Add your company website/link
to this blog page for only $40 Purchase now!Continue
Calculator 6 is a tool for solving difficult math problems. But, launching in 2010, it has quite a few more uses.
I absolutely love this app, since use it for school and it is just very simple to use while also being able to use more complex equations! My only problem is the fact that I have to pay a monthly fee just to use other calculator features that are on normal calculators is just ridiculous! I understand that you guys want to make money, but do you really, like really need to make people pay a monthly fee just to be able to calculate fractions! I would be absolutely fine if it was a one time fee, but why a monthly fee!? This is one of the top most downloaded calculator apps on the App Store if not the best one, not to mention the little adds at the bottom (not distracting at all) that you make money off of adds which shows you already make quite a bit of money off of more than half a million user, yet you have to go even farther to make me pay for a monthly fee for features in every ordinary high school level calculator! I would rather have to pay 5-7 dollars once for all of the other features instead of being fed off of for multiple years to come of using this app. I would rate this app 5 stars right off the bat if it got rid of the monthly charge and maybe even replaced it with a one time fee. Please address this concern, and thank you so much for your time.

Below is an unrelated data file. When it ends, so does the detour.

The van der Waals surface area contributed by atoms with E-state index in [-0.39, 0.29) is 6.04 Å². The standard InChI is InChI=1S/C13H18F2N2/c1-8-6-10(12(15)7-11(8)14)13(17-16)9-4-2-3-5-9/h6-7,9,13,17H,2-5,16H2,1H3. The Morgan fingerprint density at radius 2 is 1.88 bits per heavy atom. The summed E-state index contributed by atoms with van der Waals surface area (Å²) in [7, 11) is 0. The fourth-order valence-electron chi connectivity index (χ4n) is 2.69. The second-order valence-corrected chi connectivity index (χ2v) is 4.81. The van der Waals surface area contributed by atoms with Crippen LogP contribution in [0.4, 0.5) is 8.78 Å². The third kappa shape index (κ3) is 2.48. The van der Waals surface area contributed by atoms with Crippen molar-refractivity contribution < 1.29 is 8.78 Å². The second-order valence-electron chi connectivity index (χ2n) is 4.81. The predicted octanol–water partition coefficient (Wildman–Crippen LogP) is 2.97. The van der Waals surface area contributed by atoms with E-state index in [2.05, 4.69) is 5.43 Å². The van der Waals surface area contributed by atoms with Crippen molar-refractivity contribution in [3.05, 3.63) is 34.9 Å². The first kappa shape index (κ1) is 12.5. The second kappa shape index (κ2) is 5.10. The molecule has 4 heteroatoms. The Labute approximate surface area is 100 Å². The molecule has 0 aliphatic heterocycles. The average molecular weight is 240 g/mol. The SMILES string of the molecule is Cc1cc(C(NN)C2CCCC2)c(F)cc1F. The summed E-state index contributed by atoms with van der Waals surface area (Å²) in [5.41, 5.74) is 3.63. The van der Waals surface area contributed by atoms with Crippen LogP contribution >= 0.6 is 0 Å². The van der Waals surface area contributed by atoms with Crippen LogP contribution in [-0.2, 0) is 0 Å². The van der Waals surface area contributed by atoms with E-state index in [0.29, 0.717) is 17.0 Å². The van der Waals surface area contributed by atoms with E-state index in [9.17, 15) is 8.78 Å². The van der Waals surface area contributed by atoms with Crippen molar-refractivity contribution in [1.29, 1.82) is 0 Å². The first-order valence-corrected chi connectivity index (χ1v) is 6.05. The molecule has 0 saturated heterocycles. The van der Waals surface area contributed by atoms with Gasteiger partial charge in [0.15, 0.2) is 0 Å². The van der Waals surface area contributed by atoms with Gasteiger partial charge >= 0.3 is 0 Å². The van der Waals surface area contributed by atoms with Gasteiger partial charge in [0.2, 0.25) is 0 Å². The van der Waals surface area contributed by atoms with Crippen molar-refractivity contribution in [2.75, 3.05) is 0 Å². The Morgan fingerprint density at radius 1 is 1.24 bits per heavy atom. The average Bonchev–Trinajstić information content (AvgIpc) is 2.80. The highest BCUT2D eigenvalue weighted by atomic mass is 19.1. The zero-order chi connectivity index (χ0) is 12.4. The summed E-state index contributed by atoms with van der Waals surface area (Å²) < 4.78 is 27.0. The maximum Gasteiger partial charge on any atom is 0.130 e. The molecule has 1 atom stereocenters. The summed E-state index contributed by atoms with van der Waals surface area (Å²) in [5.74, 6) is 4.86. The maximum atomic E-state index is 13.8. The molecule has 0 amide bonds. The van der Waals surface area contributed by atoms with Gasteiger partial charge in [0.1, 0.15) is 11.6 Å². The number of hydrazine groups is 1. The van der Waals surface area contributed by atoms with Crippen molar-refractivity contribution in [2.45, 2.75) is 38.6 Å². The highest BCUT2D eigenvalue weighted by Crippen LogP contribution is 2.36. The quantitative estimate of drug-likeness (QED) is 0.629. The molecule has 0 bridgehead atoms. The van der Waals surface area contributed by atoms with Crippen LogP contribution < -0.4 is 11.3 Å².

At first I had no idea where it came from UNTIL I went to use the calculator and an annoying ad covered the entire screen. Apparently they changed things and instead of a one time $2.99 charge they want $1.49/mo to use the calculator ad free. The little ads at the bottom aren’t bad but the thing that makes it unbearable and the reason why I’m deleting the app after at the very least 5 years is the ads that popup while I’m in the middle if typing which ultimately lead to me clicking on the ad and opening up safari or app store. I don’t like the fact I’m forced to open unwanted ads to god knows what. I don’t want that on my phone. Such a shame. I might have failed math in high school but this calculator is not that important to me to have to deal click on ads because they pop up while I’m typing. Most pocket calculators do all their calculations in binary-coded decimal (BCD) rather than binary. BCD is common in electronic systems where a numeric value is to be displayed, especially in systems consisting solely of digital logic, and not containing a microprocessor. By employing BCD, the manipulation of numerical data for display can be greatly simplified by treating each digit as a separate single sub-circuit. This matches much more closely the physical reality of display hardware—a designer might choose to use a series of separate identical seven-segment displays to build a metering circuit, for example. If the numeric quantity were stored and manipulated as pure binary, interfacing to such a display would require complex circuitry. Therefore, in cases where the calculations are relatively simple, working throughout with BCD can lead to a simpler overall system than converting to and from binary. (For example, CDs keep the track number in BCD, limiting them to 99 tracks.) (Source: en.wikipedia.org)